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Comparison of rehabilitation outcomes for long term neurological conditions: A cohort analysis of the Australian rehabilitation outcomes centre dataset for adults of working age

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Lynne Turner-Stokes, Roxana Vanderstay, Tara Stevermuer, Frances Simmonds, Fary Khan, Kathy Eagar

Original languageEnglish
Article numbere0132275
Number of pages18
JournalPLOS One
Volume10
Issue number7
Early online date13 Jul 2015
DOIs
Accepted/In press11 Jun 2015
E-pub ahead of print13 Jul 2015
Published13 Jul 2015

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Abstract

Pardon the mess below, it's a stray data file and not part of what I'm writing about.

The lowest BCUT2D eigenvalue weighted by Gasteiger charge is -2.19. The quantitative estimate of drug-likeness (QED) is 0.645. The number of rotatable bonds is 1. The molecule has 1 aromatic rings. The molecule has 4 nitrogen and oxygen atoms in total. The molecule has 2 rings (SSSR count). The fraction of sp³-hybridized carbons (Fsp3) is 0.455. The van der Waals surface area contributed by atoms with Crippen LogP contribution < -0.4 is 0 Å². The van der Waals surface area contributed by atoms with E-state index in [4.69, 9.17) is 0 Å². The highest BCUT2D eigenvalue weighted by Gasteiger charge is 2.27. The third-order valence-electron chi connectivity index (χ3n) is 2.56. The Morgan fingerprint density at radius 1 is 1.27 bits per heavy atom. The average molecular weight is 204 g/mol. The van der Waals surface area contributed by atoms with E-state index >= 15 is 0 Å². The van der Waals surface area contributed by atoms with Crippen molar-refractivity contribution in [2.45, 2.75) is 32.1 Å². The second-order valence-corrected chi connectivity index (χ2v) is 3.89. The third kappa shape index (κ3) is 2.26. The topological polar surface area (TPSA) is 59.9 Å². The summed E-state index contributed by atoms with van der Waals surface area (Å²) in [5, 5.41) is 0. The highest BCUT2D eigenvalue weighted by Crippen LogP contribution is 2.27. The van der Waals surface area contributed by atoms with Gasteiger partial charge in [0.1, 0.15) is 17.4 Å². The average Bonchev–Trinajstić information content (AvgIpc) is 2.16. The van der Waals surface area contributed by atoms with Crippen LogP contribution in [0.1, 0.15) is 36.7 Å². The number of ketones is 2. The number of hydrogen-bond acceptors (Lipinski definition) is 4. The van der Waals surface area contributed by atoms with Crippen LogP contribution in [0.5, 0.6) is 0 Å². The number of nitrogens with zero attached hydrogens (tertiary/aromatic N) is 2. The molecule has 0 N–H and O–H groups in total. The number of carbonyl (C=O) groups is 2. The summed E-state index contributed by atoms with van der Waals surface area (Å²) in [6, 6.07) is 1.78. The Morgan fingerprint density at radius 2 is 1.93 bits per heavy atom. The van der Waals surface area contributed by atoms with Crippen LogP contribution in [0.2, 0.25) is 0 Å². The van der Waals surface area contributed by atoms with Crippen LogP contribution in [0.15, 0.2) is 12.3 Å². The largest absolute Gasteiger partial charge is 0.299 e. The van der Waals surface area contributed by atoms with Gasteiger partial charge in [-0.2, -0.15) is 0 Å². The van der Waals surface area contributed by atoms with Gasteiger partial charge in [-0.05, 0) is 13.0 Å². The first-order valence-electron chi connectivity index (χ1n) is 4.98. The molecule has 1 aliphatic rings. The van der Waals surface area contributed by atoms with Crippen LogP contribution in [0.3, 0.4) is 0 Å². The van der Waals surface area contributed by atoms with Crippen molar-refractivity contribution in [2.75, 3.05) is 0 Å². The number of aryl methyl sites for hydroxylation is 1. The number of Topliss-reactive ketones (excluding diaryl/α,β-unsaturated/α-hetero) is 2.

Objective To describe and compare outcomes from in-patient rehabilitation (IPR) in working-aged adults across different groups of long-term neurological conditions, as defined by the UK National Service Framework. Design Analysis of a large Australian prospectively collected dataset for completed IPR episodes (n = 28,596) from 2003-2012. Methods De-identified data for adults (16–65 years) with specified neurological impairment codes were extracted, cleaned and divided into ‘Sudden-onset’ conditions: (Stroke (n = 12527), brain injury (n = 7565), spinal cord injury (SCI) (n = 3753), Guillain-Barré syndrome (GBS) (n = 805)) and ‘Progressive/stable’ conditions (Progressive (n = 3750) and Cerebral palsy (n = 196)). Key outcomes included Functional Independence Measure (FIM) scores, length of stay (LOS), and discharge destination. Results Mean LOS ranged from 21–57 days with significant group differences in gender, source of admission and discharge destination. All six groups showed significant change (p<0.001) between admission and discharge that was likely to be clinically important across a range of items. Significant between-group differences were observed for FIM Motor and Cognitive change scores (Kruskal-Wallis p<0.001), and item-by-item analysis confirmed distinct patterns for each of the six groups. SCI and GBS patients were generally at the ceiling of the cognitive subscale. The ‘Progressive/stable’ conditions made smaller improvements in FIM score than the ‘Sudden-onset conditions’, but also had shorter LOS. Conclusion All groups made gains in independence during admission, although pattern of change varied between conditions, and ceiling effects were observed in the FIM-cognitive subscale. Relative cost-efficiency between groups can only be indirectly inferred. Limitations of the current dataset are discussed, together with opportunities for expansion and further development.

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